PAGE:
Jerry's Big Doings (1917)
- Summaries (1)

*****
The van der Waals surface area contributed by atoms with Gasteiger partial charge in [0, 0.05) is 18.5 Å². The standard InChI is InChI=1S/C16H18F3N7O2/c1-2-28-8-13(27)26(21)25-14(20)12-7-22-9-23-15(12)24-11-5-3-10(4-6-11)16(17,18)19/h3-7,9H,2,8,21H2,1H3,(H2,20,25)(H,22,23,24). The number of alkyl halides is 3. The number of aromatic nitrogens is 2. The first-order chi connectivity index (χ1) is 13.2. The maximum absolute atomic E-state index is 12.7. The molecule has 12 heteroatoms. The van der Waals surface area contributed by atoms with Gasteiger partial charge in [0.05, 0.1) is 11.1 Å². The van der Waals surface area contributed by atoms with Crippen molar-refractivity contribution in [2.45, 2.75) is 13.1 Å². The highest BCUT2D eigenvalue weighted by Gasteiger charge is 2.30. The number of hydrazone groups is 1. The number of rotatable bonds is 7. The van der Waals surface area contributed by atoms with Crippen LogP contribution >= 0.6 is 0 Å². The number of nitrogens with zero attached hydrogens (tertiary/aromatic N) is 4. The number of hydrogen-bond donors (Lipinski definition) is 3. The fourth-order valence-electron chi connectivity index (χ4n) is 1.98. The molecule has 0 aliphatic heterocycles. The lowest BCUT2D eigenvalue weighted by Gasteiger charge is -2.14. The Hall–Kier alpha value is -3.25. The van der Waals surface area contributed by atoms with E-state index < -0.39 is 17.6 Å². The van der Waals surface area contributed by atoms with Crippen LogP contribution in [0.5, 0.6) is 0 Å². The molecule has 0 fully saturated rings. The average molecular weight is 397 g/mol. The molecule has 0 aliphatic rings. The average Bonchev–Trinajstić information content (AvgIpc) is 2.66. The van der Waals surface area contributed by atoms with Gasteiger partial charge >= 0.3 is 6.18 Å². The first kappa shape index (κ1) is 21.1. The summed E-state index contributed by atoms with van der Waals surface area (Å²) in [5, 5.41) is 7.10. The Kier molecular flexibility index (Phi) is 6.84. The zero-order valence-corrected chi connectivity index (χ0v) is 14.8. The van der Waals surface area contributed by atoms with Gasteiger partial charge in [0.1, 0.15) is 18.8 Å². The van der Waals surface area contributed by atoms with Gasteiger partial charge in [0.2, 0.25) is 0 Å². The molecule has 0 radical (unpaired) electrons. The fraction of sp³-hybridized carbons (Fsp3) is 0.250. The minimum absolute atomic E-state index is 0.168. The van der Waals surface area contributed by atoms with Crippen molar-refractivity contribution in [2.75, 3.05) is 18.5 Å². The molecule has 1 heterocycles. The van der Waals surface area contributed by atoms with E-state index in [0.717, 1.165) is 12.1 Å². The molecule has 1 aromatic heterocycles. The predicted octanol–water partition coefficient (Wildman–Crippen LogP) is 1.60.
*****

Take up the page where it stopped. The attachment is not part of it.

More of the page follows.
Out of work and sorely in need of funds, Jerry sits in a despondent mood on a park bench. He discovers a purse lying on the ground near him and picking it up is delighted to find it filled with money. But unobserved by him, two policemen have watched his action and as he returns to the bench the officers seat themselves beside him, take the purse away, divide the money among themselves, and return the empty pocketbook to Jerry. The perplexing problem of finance now still confronts him so he resolves to try the help want ad column of a newspaper. There he finds an advertisement for a valet and forthwith he hies himself to the address given. Arriving there he is annoyed to find a line of applicants ahead of him. So that he may be the first to interview the prospective employer (who happens to be a count) Jerry starts a free-for-all fight among the applicants. The house detective stops in to quell the noise, ousts the disturbers and when the count announces he is ready to see the applicants, Jerry is the only one left. Of course he gets the job. The Count sends word to friends that he is about to visit them and after ordering Jerry to pack his bag he starts off accompanied by his valet. At the home Jerry becomes smitten with the daughter of the house and tries to flirt with her. She leads him on, passing from one room to another, drawing the curtains after her. Jerry kisses her hand, which she protrudes through the curtains. By way of teaching this persistent young fellow a lesson, the girl then has the butler take her place, so when Jerry hastily pulls aside the curtains he is surprised to find himself in the arms of the butler. Enraged, he strikes at the butler but hits the Count, who has just come upon the scene. Realizing his mistake he rushes away only to rush into the girl's mother. The Count by this time has recovered his senses and through the curtains makes a kick at what he believes is Jerry's form. Instead he strikes the mother. She in turn strikes at Jerry, who ducks just in time to let the Count, who enters through the curtains, have the blow. Attracted by the noise, the father starts toward the scene and is greeted with a flying vase from the hands of the Count which was intended for Jerry, who runs away with the Count after him. The chase leads to the bathroom where Jerry causes the Count to have an involuntary bath, and then out to the street where Jerry climbs a telegraph pole with the Count pursuing. There they dangle until two policemen who see the unusual spectacle from a distance come up and drag them down. The butler, who has innocently helped cause the trouble, laughs as the two disturbers are carried away to a safer zone.
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